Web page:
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Combined Assignment Operator In A While Loop Condition In C

I really have a hard time understanding how the following piece of code works:

int x = -2;

while ( --x > -10 && (x -= 2)) {
    printf ( " %d," , x ) ;
}
printf ( " %d" , x ) ;

output:   -5, -8, -11, -12

I mean I get what

while ( --x > -10)

output:  -3, -4, -5, -6, -7, -8, -9, -10

and

while (x -= 2)

output: -> infinte loop

alone would do, but how do they work with the and operator? I mean for "while (x -= 2)" the condition is only met when x = 2, so how can the while loop even end and not go infinite like it does when only "while (x -= 2)" is used?

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Answer

The test is purposely obfuscated. Here are the steps:

  • --x > -10 always decrements x and compares the resulting value to -10, breaking from the loop if x reaches -10 or below.
  • if x >= -10 from the previous test, (x -= 2) further decreases the value of x by 2 and tests whether the resulting value is non zero. The only value of x for which (x -= 2) is zero is x = 2. In the present case, x is always negative so this test is always true.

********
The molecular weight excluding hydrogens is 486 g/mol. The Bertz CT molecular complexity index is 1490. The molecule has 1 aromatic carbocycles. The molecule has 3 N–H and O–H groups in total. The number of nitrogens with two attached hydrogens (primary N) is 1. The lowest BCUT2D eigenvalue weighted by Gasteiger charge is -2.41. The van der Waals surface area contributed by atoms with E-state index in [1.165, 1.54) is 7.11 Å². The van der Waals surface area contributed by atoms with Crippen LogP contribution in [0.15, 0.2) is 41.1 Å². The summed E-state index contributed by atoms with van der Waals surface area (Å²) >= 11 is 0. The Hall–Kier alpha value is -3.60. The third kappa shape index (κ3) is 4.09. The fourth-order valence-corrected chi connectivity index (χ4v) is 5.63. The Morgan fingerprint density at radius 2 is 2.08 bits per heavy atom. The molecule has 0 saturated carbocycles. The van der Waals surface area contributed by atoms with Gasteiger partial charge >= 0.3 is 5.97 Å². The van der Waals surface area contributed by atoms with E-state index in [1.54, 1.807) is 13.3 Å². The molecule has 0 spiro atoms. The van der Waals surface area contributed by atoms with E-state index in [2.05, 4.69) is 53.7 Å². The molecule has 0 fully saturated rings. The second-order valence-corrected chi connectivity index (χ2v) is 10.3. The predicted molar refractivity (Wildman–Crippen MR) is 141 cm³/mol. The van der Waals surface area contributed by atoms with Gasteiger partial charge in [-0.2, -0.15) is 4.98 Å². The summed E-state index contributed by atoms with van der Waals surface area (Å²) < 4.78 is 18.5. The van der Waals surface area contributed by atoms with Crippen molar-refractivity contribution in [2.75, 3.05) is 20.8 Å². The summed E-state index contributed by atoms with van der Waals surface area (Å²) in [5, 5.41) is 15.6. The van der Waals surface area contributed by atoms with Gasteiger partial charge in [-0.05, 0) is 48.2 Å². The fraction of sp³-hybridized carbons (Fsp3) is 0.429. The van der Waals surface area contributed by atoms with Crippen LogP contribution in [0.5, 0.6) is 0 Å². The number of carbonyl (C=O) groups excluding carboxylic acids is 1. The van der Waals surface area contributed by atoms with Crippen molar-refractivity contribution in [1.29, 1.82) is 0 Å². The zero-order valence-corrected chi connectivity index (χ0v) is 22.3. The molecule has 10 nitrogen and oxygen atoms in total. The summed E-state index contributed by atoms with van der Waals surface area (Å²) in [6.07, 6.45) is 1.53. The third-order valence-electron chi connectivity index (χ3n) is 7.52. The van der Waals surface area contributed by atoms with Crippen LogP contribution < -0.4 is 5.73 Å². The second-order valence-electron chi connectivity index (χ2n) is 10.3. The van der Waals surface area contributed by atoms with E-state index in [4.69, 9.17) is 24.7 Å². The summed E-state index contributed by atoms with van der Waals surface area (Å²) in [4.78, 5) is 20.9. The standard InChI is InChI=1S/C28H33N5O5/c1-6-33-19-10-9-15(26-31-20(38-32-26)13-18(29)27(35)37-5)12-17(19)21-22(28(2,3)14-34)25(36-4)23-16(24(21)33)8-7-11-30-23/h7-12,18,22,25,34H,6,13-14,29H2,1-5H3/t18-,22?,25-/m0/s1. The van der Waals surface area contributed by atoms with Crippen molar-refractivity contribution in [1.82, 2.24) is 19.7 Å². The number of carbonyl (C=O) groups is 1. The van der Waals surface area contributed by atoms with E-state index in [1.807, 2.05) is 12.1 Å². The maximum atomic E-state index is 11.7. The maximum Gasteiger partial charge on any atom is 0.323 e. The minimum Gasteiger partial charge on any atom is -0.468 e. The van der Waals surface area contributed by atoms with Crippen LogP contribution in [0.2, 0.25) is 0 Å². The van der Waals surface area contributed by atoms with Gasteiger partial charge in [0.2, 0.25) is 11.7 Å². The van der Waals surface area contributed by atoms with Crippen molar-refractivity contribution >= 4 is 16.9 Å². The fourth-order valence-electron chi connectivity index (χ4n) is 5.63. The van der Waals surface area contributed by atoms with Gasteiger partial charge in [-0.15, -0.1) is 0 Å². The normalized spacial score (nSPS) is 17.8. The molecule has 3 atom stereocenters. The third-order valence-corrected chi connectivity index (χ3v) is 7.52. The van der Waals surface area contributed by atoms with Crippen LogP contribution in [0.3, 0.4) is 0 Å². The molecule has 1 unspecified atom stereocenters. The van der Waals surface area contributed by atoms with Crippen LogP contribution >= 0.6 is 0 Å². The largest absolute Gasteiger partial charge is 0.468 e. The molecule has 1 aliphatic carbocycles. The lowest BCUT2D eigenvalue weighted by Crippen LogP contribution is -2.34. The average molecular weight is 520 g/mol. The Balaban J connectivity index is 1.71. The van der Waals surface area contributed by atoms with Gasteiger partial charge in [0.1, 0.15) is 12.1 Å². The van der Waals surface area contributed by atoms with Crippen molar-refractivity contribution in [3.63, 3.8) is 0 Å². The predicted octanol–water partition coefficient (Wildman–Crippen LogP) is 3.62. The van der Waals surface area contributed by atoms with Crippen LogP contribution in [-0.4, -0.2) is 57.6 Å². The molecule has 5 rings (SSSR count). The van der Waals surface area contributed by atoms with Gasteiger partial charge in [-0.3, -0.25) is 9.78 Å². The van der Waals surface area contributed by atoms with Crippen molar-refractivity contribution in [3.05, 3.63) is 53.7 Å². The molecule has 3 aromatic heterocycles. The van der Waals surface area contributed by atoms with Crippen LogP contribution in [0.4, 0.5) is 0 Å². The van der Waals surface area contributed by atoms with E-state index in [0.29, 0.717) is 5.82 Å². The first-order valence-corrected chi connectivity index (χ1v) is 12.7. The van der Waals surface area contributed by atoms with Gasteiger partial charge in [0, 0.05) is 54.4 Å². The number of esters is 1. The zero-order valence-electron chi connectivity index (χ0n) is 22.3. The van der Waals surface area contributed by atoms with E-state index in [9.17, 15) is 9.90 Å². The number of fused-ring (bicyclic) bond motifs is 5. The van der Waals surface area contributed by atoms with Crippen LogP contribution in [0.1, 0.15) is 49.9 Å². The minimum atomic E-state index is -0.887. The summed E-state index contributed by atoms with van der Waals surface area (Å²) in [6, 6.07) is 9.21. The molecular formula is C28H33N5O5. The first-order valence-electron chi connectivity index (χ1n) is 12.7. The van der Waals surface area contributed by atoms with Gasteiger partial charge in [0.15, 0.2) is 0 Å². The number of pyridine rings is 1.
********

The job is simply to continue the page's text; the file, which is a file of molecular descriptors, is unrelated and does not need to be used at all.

starting from x = -2, the iterations are:

  • --x -> x = -3, the comparison is true
    (x -= 2) -> x = -5, printf outputs -5

  • --x -> x = -6, the comparison is true
    (x -= 2) -> x = -8, printf outputs -8

  • --x -> x = -9, the comparison is true
    (x -= 2) -> x = -11, printf outputs -11

  • --x -> x = -12, the comparison is false, the loop is exited

  • the final printf outputs -12

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source: stackoverflow.com
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